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Closing the Racial Achievement Gap

wingTitle: Closing the Racial Achievement Gap in Diverse California High Schools

Author: Jean Yonemura Wing

Date: June 2004

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The racial gap in high school achievement limits college, career, and life choices of many African American and Latino students. They foster racial divisions in and out of schools; weaken the economy; and exacerbate the state’s poverty- and crime-related problems. Closing the gap requires identifying the features of schools that contribute to it and then changing them. Four years of research at diverse Berkeley High school—tracking the experiences and achievements of the class of 2000—identified several alterable features that contribute to the achievement gap:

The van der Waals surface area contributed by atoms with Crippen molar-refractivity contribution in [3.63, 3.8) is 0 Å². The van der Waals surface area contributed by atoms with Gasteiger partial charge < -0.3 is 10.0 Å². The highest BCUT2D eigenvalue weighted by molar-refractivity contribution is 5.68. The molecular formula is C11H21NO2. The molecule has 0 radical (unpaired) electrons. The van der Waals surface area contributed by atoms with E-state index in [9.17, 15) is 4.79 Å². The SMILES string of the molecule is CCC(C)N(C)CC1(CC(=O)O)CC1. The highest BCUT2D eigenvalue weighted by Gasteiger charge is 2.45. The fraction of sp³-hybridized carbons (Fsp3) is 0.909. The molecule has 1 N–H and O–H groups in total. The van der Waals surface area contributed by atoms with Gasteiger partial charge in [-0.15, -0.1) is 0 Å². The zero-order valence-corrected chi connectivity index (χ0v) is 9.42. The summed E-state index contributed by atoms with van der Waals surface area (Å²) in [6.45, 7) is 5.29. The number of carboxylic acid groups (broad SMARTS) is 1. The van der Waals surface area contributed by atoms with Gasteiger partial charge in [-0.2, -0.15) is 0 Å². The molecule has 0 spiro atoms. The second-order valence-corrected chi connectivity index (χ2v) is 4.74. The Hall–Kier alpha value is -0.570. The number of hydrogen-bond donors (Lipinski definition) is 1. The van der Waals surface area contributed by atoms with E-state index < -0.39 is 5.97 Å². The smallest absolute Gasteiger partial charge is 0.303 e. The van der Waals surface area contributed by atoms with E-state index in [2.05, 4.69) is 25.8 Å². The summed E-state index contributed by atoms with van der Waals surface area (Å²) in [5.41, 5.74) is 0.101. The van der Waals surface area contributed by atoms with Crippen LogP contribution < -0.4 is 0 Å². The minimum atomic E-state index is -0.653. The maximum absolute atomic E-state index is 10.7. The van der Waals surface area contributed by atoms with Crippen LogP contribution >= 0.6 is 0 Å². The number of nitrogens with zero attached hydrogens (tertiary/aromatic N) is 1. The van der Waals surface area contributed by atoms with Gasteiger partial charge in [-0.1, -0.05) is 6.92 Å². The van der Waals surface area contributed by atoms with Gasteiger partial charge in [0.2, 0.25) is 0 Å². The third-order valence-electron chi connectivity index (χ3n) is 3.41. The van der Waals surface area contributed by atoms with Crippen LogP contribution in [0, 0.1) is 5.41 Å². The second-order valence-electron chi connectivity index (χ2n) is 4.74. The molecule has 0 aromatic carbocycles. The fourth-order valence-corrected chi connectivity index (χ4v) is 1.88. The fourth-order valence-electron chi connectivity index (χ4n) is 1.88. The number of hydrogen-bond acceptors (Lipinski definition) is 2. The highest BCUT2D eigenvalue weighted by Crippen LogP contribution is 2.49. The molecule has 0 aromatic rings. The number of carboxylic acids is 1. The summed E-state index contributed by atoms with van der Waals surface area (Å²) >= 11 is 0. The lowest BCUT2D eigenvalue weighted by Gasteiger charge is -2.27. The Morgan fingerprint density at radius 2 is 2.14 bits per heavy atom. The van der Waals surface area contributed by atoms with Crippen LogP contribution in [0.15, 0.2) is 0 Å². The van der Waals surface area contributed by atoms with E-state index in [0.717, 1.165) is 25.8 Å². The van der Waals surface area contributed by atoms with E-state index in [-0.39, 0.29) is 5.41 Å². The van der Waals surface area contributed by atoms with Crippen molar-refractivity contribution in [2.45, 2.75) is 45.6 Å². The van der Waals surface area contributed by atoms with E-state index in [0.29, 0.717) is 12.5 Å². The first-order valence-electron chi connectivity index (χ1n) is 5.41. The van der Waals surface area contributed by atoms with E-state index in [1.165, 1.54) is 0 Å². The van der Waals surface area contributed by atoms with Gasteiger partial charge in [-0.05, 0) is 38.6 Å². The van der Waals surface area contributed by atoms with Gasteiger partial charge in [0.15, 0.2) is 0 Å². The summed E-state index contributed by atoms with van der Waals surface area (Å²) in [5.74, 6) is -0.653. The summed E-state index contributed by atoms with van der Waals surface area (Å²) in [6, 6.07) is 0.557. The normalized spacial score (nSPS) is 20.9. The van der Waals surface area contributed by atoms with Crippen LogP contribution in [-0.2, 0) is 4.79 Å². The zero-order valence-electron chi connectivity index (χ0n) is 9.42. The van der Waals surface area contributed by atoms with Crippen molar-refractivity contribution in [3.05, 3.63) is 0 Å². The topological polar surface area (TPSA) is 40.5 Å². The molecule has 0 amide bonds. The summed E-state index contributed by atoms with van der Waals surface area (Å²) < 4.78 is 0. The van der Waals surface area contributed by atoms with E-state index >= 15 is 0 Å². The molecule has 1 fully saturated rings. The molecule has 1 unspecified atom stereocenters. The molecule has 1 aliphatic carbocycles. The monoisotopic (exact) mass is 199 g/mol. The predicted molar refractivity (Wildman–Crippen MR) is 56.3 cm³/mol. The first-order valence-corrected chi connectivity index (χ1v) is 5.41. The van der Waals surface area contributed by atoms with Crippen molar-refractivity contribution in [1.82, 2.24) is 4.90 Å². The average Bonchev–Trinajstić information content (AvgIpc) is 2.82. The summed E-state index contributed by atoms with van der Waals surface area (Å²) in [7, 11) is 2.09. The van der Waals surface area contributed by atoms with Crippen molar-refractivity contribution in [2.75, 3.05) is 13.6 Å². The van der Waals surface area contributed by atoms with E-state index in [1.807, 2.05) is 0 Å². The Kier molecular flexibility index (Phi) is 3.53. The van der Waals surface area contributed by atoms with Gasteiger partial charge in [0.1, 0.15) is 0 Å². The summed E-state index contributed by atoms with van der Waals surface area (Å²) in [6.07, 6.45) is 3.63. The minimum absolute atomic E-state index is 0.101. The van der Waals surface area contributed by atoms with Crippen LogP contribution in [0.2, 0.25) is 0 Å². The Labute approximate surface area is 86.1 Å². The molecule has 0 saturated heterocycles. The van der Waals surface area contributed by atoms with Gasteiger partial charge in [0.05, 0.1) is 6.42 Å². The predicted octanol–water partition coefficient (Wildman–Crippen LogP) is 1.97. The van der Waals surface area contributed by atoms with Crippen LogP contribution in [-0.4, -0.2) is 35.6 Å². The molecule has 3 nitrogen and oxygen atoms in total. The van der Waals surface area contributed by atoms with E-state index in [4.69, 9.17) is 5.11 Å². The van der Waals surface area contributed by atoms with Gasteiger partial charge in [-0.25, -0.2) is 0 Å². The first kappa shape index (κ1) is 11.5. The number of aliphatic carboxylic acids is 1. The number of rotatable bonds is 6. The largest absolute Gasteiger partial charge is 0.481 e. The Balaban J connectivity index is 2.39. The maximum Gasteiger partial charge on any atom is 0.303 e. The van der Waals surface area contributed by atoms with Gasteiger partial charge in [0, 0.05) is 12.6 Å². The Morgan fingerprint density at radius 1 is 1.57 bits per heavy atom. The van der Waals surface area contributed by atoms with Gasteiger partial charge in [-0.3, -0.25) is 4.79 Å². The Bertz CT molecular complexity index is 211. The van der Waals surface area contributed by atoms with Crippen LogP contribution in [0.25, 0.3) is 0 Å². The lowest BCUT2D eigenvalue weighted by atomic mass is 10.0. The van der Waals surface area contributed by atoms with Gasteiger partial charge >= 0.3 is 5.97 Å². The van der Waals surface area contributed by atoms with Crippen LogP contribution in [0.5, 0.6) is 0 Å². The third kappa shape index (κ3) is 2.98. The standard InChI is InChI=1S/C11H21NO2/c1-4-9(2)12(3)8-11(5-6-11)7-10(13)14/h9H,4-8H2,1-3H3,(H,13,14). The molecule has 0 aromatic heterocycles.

• Curriculum choices permit (and often encourage) some students to leave high school unprepared for college or without the skills and credentials to secure living-wage jobs;
  • “Mass-production” organization and rules that process and sort students in large “batches” and deprive students of supportive and learning relationships with adults;
  • A school climate that treats racial disparities as normal, even natural;
  • An absence of publicly available advocates and networks within and outside of school, similar to the supports that advantaged students often find or buy in the private sector.


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